Elizabeth's life encompasses one of the most violent and challenging times in world history. It's not surprising that she hears the news of the world today and shakes her head: "We have learned nothing from the horrors of the past," she said to me during one of our meetings. I am working with Rep. Kaptur to learn more about Elizabeth's story up to the present. "Human beings are repeating all the mistakes, all the evils, that my generation lived through. It's so hard to understand."
Yes, it is hard to understand. "It's beyond understanding," I reply. Elizabeth nods her head sadly. "If only people would learn that violence and hate accomplish
nothing but more violence and untold grief."
Postscript: The Katyn Massacre of Polish army officers and Polish Nationals
The Wikipedia article on The Katyn Massacre, April - May 1940, of Polish army officers and Polish nationals by the NKVD, the Soviet Secret Police and precursor to the KGB, notes: The massacre was prompted by NKVD chief Lavrentiy Beria's proposal to execute all captive members of the Polish Officer Corps, dated 5 March 1940, approved by the Soviet Politburo, including its leader, Joseph Stalin. The number of victims is estimated at about 22,000. The victims were executed in the Katyn Forest in Russia, the Kalinin and Kharkiv prisons, and elsewhere. Of the total killed, about 8,000 were officers taken prisoner during the 1939 Soviet invasion of Poland, another 6,000 were police officers, and the rest were arrested Polish intelligentsia that the Soviets deemed to be "intelligence agents, gendarmes, landowners, saboteurs, factory owners, lawyers, officials and priests".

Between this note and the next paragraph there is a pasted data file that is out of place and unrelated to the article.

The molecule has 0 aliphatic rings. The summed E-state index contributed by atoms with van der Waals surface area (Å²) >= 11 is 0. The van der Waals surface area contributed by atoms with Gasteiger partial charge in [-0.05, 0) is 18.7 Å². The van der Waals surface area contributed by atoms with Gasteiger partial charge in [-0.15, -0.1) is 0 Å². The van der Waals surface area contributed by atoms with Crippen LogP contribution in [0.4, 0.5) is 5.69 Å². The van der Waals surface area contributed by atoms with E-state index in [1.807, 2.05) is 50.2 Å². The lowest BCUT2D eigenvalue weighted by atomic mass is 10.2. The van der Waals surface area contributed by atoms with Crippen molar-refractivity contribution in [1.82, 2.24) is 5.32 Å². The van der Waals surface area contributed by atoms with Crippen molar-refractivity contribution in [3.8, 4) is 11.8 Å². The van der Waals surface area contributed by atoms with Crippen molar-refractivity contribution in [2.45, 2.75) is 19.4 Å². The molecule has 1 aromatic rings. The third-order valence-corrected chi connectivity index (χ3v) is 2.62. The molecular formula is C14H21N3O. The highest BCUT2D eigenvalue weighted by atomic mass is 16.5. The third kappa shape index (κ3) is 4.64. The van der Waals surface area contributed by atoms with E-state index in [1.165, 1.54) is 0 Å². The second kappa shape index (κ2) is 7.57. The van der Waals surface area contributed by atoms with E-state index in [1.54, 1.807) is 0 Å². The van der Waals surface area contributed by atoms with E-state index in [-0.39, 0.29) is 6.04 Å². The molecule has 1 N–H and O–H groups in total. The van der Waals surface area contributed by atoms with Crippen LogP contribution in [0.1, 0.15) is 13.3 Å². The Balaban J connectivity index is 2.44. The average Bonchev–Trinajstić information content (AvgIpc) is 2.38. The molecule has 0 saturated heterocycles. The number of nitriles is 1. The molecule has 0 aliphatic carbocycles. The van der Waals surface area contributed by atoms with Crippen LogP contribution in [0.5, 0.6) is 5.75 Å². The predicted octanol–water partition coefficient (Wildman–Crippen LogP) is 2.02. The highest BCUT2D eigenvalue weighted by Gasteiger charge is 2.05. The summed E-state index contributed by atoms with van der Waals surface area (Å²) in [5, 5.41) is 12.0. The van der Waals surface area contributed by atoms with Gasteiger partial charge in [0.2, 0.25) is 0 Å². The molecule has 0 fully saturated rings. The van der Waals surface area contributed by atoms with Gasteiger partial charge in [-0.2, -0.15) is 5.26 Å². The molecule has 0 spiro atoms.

I learned about this massacre when I lived in Starobelsk, Ukraine, because many of those killed had been in POW camps in Khargiv and in Starobelsk and were buried on the grounds of the Starobelsk Cathedral and Monestary. Polish citizens came to honor them, on pilgrimmages, when I lived there and to this day. My friend Olga was the first person to tell me this sad story, a chapter of WWII I never knew. She often hosted and led these tour groups of Polish citizens to Starobelsk.
Then I started talking to Elizabeth, helping Rep. Marcy Kaptur with an oral history project, and learned that her husband Edmund Frankowski had narrowly escaped the fate of the Katyn Massacre because the car of the train taking Polish officers to the murder site at Khargiv had (miraculously) become separated and left alone on a track. When Mr. Frankowski and others in his car, who had been held prisoners in gulags and were tortured, starved and beaten, discovered this, they escaped into the forest, and somehow made it out alive. It's another incredible story. It was made into a film by a Polish filmmaker in 2007, which I hope to get soon.